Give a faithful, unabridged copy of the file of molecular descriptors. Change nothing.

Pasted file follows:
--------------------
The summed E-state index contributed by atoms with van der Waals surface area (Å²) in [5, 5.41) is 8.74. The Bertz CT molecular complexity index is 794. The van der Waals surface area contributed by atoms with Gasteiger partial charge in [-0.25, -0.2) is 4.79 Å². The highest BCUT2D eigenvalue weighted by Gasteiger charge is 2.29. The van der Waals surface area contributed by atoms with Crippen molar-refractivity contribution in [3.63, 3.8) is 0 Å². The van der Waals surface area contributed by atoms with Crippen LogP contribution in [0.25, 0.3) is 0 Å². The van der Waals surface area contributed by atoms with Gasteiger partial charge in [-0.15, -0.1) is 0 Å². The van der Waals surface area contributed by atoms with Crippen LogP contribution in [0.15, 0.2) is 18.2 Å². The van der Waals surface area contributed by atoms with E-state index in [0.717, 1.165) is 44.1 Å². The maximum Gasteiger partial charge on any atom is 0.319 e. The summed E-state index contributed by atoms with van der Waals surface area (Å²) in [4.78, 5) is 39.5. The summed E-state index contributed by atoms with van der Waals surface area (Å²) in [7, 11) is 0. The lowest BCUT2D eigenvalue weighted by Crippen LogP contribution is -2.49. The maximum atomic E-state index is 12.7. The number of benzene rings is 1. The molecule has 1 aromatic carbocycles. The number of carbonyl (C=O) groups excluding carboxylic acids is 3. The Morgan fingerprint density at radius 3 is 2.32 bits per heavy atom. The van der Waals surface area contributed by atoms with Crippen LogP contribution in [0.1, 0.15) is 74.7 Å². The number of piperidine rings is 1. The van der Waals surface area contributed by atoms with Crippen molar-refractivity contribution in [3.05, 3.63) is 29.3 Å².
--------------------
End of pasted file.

The summed E-state index contributed by atoms with van der Waals surface area (Å²) in [5, 5.41) is 8.74. The Bertz CT molecular complexity index is 794. The van der Waals surface area contributed by atoms with Gasteiger partial charge in [-0.25, -0.2) is 4.79 Å². The highest BCUT2D eigenvalue weighted by Gasteiger charge is 2.29. The van der Waals surface area contributed by atoms with Crippen molar-refractivity contribution in [3.63, 3.8) is 0 Å². The van der Waals surface area contributed by atoms with Crippen LogP contribution in [0.25, 0.3) is 0 Å². The van der Waals surface area contributed by atoms with Gasteiger partial charge in [-0.15, -0.1) is 0 Å². The van der Waals surface area contributed by atoms with Crippen LogP contribution in [0.15, 0.2) is 18.2 Å². The van der Waals surface area contributed by atoms with E-state index in [0.717, 1.165) is 44.1 Å². The maximum Gasteiger partial charge on any atom is 0.319 e. The summed E-state index contributed by atoms with van der Waals surface area (Å²) in [4.78, 5) is 39.5. The summed E-state index contributed by atoms with van der Waals surface area (Å²) in [7, 11) is 0. The lowest BCUT2D eigenvalue weighted by Crippen LogP contribution is -2.49. The maximum atomic E-state index is 12.7. The number of benzene rings is 1. The molecule has 1 aromatic carbocycles. The number of carbonyl (C=O) groups excluding carboxylic acids is 3. The Morgan fingerprint density at radius 3 is 2.32 bits per heavy atom. The van der Waals surface area contributed by atoms with Crippen LogP contribution in [0.1, 0.15) is 74.7 Å². The number of piperidine rings is 1. The van der Waals surface area contributed by atoms with Crippen molar-refractivity contribution in [3.05, 3.63) is 29.3 Å².